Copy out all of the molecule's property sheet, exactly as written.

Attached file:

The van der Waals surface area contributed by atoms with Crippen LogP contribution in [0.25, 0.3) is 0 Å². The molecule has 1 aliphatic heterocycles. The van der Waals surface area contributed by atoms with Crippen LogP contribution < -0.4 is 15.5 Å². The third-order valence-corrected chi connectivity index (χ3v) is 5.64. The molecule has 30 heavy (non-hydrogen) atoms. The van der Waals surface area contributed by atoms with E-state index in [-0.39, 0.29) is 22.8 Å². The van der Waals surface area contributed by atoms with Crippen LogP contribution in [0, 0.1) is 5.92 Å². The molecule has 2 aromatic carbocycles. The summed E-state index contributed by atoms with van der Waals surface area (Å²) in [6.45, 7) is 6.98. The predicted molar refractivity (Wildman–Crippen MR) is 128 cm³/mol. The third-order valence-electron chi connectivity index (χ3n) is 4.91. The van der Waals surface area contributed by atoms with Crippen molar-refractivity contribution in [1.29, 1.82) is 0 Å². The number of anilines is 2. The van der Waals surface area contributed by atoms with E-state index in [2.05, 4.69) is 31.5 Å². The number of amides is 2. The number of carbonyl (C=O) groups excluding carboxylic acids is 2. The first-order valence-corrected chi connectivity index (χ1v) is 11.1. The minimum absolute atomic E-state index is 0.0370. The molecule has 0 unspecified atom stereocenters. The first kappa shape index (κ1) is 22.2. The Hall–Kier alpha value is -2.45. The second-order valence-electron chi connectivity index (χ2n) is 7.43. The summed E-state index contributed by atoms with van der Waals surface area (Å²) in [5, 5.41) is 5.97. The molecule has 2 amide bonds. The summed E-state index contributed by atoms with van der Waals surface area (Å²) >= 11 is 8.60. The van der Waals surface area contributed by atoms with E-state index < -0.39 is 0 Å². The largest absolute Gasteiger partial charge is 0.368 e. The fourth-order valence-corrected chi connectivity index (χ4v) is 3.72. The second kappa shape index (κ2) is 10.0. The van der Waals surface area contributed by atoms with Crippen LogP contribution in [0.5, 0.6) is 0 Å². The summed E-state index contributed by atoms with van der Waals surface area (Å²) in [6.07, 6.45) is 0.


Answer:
The van der Waals surface area contributed by atoms with Crippen LogP contribution in [0.25, 0.3) is 0 Å². The molecule has 1 aliphatic heterocycles. The van der Waals surface area contributed by atoms with Crippen LogP contribution < -0.4 is 15.5 Å². The third-order valence-corrected chi connectivity index (χ3v) is 5.64. The molecule has 30 heavy (non-hydrogen) atoms. The van der Waals surface area contributed by atoms with E-state index in [-0.39, 0.29) is 22.8 Å². The van der Waals surface area contributed by atoms with Crippen LogP contribution in [0, 0.1) is 5.92 Å². The molecule has 2 aromatic carbocycles. The summed E-state index contributed by atoms with van der Waals surface area (Å²) in [6.45, 7) is 6.98. The predicted molar refractivity (Wildman–Crippen MR) is 128 cm³/mol. The third-order valence-electron chi connectivity index (χ3n) is 4.91. The van der Waals surface area contributed by atoms with Crippen molar-refractivity contribution in [1.29, 1.82) is 0 Å². The number of anilines is 2. The van der Waals surface area contributed by atoms with E-state index in [2.05, 4.69) is 31.5 Å². The number of amides is 2. The number of carbonyl (C=O) groups excluding carboxylic acids is 2. The first-order valence-corrected chi connectivity index (χ1v) is 11.1. The minimum absolute atomic E-state index is 0.0370. The molecule has 0 unspecified atom stereocenters. The first kappa shape index (κ1) is 22.2. The Hall–Kier alpha value is -2.45. The second-order valence-electron chi connectivity index (χ2n) is 7.43. The summed E-state index contributed by atoms with van der Waals surface area (Å²) in [5, 5.41) is 5.97. The molecule has 2 amide bonds. The summed E-state index contributed by atoms with van der Waals surface area (Å²) >= 11 is 8.60. The van der Waals surface area contributed by atoms with E-state index < -0.39 is 0 Å². The largest absolute Gasteiger partial charge is 0.368 e. The fourth-order valence-corrected chi connectivity index (χ4v) is 3.72. The second kappa shape index (κ2) is 10.0. The van der Waals surface area contributed by atoms with Crippen LogP contribution in [0.5, 0.6) is 0 Å². The summed E-state index contributed by atoms with van der Waals surface area (Å²) in [6.07, 6.45) is 0.